Being a female in the music industry, have you experienced any hardships?

Not really hardships, just annoyances. People bring up you being a female rapper. I’m just a rapper, I so happen to be a girl. It’s a weird qualifier that always comes before your name. That in and of itself can make certain issues. People don’t judge you the same way they judge other people.

If any man said the things I say in my music or make the music I make, they’d be losing their minds right now. We have the recipe to make them go crazy, so we’re not really worried about that. In terms of how easy it is for a guy to get on versus a woman, I’ve seen that for sure. I’ve seen so many people who are not — not to say worse than me, but not on my level lyrically — surpass me over the past three years that I’ve been building my profile and platform. It gets weird, but it’s not an overall detractor.

Who are your top female artists?

I like Beyonce, of course. Tierra Whack is great. I like H.E.R. Alicia Keys. Raveena [Aurora] is really dope. I’m trying to think of people I listen to daily, there’s a lot of women. Ari Lennox, that’s the homie. I saw her the other day, her dog attacked me. Her dog’s amazing (chuckles).

Where do you see the future of female rap?

We’re moving in a great direction. I think “female rapper,” those titles are going to fade away. It’ll just be “rap” because a lot of the women who are in music right now, in hip hop specifically, are doing it harder than the men are. That qualifier eventually is going to become obsolete and no one’s going to be thinking if they’re women or not. You’ll just say “Oh, this is what a dope rapper is.” You’ll start judging the men more harshly, so we’ll be saying “male rapper” if anything. We’ll be able to actually exist in a world where we’re not a novelty.

How’s it feel to have a cosign from Cardi B?

It was really sweet. Aw damn, I left out Cardi. I love Cardi! It feels great. Cardi’s been supporting since day one. She followed me around the time of the Trump video, she was there very early. The cosign to everyone else publicly seemed like a huge thing, but she’s been a supporter who’d like pics here and there. Then, she mentioned me, I’m like, “That’s sick, she’s actually paying attention.” I got to meet her in New York for Fashion Week.

How was that encounter?

It was real cute. It was one of those moments like that Spiderman meme where they’re pointing at each other. We saw each other like, “Ah, you! Ah, you!” We’re pointing at each other, then people started to mob her. Someone was taking our picture, so they thought she was taking pictures with fans. I’m like, “Okay, we’ll talk later.” She had to let go, but it was really cool. Sweet interaction.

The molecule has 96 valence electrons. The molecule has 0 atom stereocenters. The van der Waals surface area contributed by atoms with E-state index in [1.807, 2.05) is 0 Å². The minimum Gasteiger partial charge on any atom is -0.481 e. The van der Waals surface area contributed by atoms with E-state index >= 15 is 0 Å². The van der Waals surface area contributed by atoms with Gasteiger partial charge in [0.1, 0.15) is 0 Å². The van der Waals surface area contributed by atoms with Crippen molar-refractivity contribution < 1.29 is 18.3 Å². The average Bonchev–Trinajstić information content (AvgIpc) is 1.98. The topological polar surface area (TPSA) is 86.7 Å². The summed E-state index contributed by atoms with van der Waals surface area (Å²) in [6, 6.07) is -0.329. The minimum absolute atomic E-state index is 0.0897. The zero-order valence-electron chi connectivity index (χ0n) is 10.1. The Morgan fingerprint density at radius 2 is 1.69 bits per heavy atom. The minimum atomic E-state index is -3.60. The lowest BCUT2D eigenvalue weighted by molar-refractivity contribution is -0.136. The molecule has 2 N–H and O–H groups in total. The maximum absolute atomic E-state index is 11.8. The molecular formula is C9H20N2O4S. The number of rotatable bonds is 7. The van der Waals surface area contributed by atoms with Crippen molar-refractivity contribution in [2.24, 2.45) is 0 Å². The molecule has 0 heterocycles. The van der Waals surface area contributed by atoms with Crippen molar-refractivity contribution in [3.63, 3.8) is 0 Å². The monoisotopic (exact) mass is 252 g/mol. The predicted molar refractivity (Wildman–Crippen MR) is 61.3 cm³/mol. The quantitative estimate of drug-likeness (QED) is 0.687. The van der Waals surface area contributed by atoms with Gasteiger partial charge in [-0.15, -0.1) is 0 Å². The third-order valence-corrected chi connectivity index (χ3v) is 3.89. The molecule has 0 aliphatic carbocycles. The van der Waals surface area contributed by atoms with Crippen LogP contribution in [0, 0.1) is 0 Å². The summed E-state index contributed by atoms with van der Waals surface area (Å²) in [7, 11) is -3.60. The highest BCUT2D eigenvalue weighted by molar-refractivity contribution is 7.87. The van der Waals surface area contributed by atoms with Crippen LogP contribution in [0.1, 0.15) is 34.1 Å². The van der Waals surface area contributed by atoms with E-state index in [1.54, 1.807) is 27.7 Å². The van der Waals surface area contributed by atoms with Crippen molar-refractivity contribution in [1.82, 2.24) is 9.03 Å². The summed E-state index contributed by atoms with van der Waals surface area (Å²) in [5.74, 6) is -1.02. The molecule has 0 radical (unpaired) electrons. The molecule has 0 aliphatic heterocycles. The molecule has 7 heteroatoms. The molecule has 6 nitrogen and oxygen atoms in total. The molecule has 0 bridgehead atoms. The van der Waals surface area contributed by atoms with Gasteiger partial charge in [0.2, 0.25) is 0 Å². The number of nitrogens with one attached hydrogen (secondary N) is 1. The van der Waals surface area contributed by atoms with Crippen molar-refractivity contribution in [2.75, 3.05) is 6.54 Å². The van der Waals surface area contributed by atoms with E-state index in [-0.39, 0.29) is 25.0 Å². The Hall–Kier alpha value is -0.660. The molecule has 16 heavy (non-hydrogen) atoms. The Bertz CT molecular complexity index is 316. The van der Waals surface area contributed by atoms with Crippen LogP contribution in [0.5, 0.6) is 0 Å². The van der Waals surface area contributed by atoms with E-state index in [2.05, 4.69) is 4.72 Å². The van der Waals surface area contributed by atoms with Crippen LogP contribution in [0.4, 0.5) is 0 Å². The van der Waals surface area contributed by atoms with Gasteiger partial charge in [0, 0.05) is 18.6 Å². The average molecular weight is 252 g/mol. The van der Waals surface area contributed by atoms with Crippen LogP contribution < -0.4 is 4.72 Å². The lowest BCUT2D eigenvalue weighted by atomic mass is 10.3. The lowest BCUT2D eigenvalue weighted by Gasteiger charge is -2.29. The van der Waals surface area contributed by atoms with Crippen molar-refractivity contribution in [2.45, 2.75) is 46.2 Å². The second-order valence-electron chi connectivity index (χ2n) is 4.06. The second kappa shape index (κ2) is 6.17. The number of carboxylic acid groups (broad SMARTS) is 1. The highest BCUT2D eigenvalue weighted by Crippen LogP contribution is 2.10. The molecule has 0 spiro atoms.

With almost a million followers on IG, how do you plan on being a role model for the youth?

By being honest. By actually being genuine with the things I feel… Being able to come at them in a healthy manner, rather than basking in horrible coping mechanisms. Even if I’m sad — I’m sad, don’t get it twisted — I’m not going to bask in that and glorify it. If anything, I’ll talk about the real shit. Eventually when it gets down to needing to know how to get through those things, I’ll provide answers. Try to persuade people with my music to go about it the right way.

What inspired “Industry Games”?

I just got out to L.A., it was last January. It’s the first song I wrote when I got out here. At that point, I was realizing, “I’m so different from most of the people who are rapping right now. The women and the men.” [I] know that in order to be successful, I might have to conform. In that thought, I’m like “No, I’m not going do it.” I’m not going to play the games that everyone else wants me to. I’m going to be myself and whatever happens, happens. I started writing it and it came out as this cocky ass song you hear now.

How was linking with Charlie Wilson on “Can’t Explain It”?

Oh gang. Uncle Charlie! We love him, he’s so sweet. I gave him permission to slap me. It was really cute. He’s like, “You’re so good, I just want slap you.” I said, “You know what, Charlie? We don’t even have to tell nobody about this, but you can do it.” He gave me a little two-finger tap on the cheek. He’s like, “I’m sorry!” I said, “It’s okay Uncle Charlie.” He’s great. He’s so funny and sweet.

What can we expect from the Industry Games EP?

Honestly, a snapshot of me as a person. We’ve gotten so much social media content. You can get me through that aspect and those memes. But, in terms of musically, this is my first actual statement as to who I am. Posturing myself in the position that I’m in. For my fans in this moment, for the ones that’s been here since 2016 from that stupid video and the ones that I’ve accumulated along the way, this is their first moment of feeling actually connected to the person they support.